Since late February our fruit trees have given enormous pleasure as they have each, in turn, flowered.
It always starts with the dark plum. Originally spindly and weak – and still a little frail – the tree is the first to break into a joyous show of delicate blooms:
Just as the plum bursts into flower, perfect buds form on the neighbouring orange (at least we think that is what the tree is – in spite of the annual display of flowers, we have never had a fruit to pick).
In the warm spring sunshine, the buds soon open to reveal glorious, waxy flowers with a heady, sweet perfume that has no equal in the fruit tree realm!
Meanwhile, our star “lemange” tree – rootstock lemon and scion sweet orange – has surpassed herself this season. Since I pruned her in January, the tree has taken on a new lease of life and has poured her energy into a wonderful display of flowers, mostly of lemon but with a few of orange thrown in for good measure. There is no doubt which is the more vigorous stock here – seen from above it’s all about lemon:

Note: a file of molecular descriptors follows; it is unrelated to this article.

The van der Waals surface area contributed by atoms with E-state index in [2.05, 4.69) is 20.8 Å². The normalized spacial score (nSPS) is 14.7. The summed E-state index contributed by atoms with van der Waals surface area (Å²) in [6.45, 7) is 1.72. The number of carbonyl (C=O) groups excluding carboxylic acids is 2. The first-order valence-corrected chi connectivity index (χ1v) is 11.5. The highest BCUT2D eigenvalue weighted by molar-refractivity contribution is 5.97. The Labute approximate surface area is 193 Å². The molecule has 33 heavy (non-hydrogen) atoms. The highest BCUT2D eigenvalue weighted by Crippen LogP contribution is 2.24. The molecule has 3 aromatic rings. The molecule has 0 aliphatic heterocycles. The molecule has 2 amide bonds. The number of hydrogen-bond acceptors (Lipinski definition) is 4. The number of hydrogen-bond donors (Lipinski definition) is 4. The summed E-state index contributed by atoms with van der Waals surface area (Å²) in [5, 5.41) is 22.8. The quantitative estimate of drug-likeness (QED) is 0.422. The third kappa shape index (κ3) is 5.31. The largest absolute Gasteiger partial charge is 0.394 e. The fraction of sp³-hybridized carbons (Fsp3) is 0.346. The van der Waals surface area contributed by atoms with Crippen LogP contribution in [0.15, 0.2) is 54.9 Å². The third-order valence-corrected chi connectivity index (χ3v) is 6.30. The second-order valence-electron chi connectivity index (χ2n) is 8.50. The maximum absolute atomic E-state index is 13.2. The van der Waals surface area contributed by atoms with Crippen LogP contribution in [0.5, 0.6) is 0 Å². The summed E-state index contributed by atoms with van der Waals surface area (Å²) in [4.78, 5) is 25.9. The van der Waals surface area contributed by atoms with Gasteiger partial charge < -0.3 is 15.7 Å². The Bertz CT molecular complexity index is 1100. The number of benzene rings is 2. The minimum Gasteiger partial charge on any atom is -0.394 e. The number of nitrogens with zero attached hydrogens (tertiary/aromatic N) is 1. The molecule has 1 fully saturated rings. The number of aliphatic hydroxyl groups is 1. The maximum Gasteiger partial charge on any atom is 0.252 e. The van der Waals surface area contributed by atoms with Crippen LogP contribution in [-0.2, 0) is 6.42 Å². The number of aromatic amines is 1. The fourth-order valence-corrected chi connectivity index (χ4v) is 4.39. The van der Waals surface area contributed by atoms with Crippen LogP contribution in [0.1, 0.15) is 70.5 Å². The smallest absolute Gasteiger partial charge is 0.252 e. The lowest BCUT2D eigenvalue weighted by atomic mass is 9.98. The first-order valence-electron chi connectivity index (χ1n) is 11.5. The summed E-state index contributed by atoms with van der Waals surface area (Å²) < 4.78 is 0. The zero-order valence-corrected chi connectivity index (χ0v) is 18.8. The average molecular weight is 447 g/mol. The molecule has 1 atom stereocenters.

As the tree is situated just below the area of roof where the beehives are kept, the bees often come straight down for a taster before making their way over to the strong stuff in the raised beds: maybe the rocket and mustard are more palatable that way?
It has also been particularly encouraging to see the straggly lime tree produce a decent show of blossom, for once.
Like the dark plum, it is very close to the back hedge of Indian laurels and, until the laurels were drastically cut back last summer, it suffered for the position. Winter pruning of the lime was sparing – simply reducing the interior crossing branches in an attempt to give the tree a better shape – and, even if it lacks the natural elegance of the lemange tree, at least we can now hope it will produce some fruit.
By mid-March, the dark plum was coming to the end of its season, but the second plum was ready to start an astonishing display. As it is positioned in the lawn, behind the house, the masses of blossom created quite an impression:
At the same time, to one side, there has been a real beauty: if the flowers of the pear tree are pretty but rather slight, the leaves are totally gorgeous: tender, soft – and pink!
(Excuse the late addition of the last photograph: it sometimes takes forever to load photos using WordPress, I don’t know why. I reduce the size of the files considerably each time, but that doesn’t always help. The internet connection is sometimes frustratingly slow in Egypt.)